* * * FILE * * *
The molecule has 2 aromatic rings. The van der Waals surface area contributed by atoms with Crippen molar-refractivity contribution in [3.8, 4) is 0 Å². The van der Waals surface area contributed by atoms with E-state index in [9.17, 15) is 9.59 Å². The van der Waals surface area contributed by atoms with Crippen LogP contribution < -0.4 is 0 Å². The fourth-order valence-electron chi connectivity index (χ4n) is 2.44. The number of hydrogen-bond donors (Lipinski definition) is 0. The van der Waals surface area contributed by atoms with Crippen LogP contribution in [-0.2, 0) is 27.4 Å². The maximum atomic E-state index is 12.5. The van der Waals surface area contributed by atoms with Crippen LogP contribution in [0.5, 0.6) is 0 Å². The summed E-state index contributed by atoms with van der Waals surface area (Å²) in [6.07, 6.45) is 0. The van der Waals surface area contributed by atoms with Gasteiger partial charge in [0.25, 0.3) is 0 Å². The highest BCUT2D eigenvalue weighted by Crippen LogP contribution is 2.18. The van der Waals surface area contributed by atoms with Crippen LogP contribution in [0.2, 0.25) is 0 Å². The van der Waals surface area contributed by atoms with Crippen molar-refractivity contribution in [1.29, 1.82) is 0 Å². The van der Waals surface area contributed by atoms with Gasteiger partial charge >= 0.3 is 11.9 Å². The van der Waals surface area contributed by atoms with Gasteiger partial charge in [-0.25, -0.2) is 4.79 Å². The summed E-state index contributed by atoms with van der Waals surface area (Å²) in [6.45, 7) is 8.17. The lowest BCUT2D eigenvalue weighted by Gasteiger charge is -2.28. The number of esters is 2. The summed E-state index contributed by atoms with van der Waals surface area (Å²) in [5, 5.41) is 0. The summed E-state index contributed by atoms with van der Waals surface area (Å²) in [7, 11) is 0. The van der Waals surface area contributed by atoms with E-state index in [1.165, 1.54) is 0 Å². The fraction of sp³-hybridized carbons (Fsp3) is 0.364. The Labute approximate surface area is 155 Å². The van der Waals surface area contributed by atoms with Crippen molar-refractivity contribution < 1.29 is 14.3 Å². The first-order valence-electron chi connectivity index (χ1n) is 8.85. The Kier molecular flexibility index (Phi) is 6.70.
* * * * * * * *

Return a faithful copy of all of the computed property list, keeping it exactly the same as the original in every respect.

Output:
The molecule has 2 aromatic rings. The van der Waals surface area contributed by atoms with Crippen molar-refractivity contribution in [3.8, 4) is 0 Å². The van der Waals surface area contributed by atoms with E-state index in [9.17, 15) is 9.59 Å². The van der Waals surface area contributed by atoms with Crippen LogP contribution < -0.4 is 0 Å². The fourth-order valence-electron chi connectivity index (χ4n) is 2.44. The number of hydrogen-bond donors (Lipinski definition) is 0. The van der Waals surface area contributed by atoms with Crippen LogP contribution in [-0.2, 0) is 27.4 Å². The maximum atomic E-state index is 12.5. The van der Waals surface area contributed by atoms with Crippen LogP contribution in [0.5, 0.6) is 0 Å². The summed E-state index contributed by atoms with van der Waals surface area (Å²) in [6.07, 6.45) is 0. The van der Waals surface area contributed by atoms with Gasteiger partial charge in [0.25, 0.3) is 0 Å². The highest BCUT2D eigenvalue weighted by Crippen LogP contribution is 2.18. The van der Waals surface area contributed by atoms with Crippen LogP contribution in [0.2, 0.25) is 0 Å². The van der Waals surface area contributed by atoms with Crippen molar-refractivity contribution in [1.29, 1.82) is 0 Å². The van der Waals surface area contributed by atoms with Gasteiger partial charge >= 0.3 is 11.9 Å². The van der Waals surface area contributed by atoms with Gasteiger partial charge in [-0.25, -0.2) is 4.79 Å². The summed E-state index contributed by atoms with van der Waals surface area (Å²) in [6.45, 7) is 8.17. The lowest BCUT2D eigenvalue weighted by Gasteiger charge is -2.28. The number of esters is 2. The summed E-state index contributed by atoms with van der Waals surface area (Å²) in [5, 5.41) is 0. The summed E-state index contributed by atoms with van der Waals surface area (Å²) in [7, 11) is 0. The van der Waals surface area contributed by atoms with E-state index in [1.165, 1.54) is 0 Å². The fraction of sp³-hybridized carbons (Fsp3) is 0.364. The Labute approximate surface area is 155 Å². The van der Waals surface area contributed by atoms with Crippen molar-refractivity contribution < 1.29 is 14.3 Å². The first-order valence-electron chi connectivity index (χ1n) is 8.85. The Kier molecular flexibility index (Phi) is 6.70.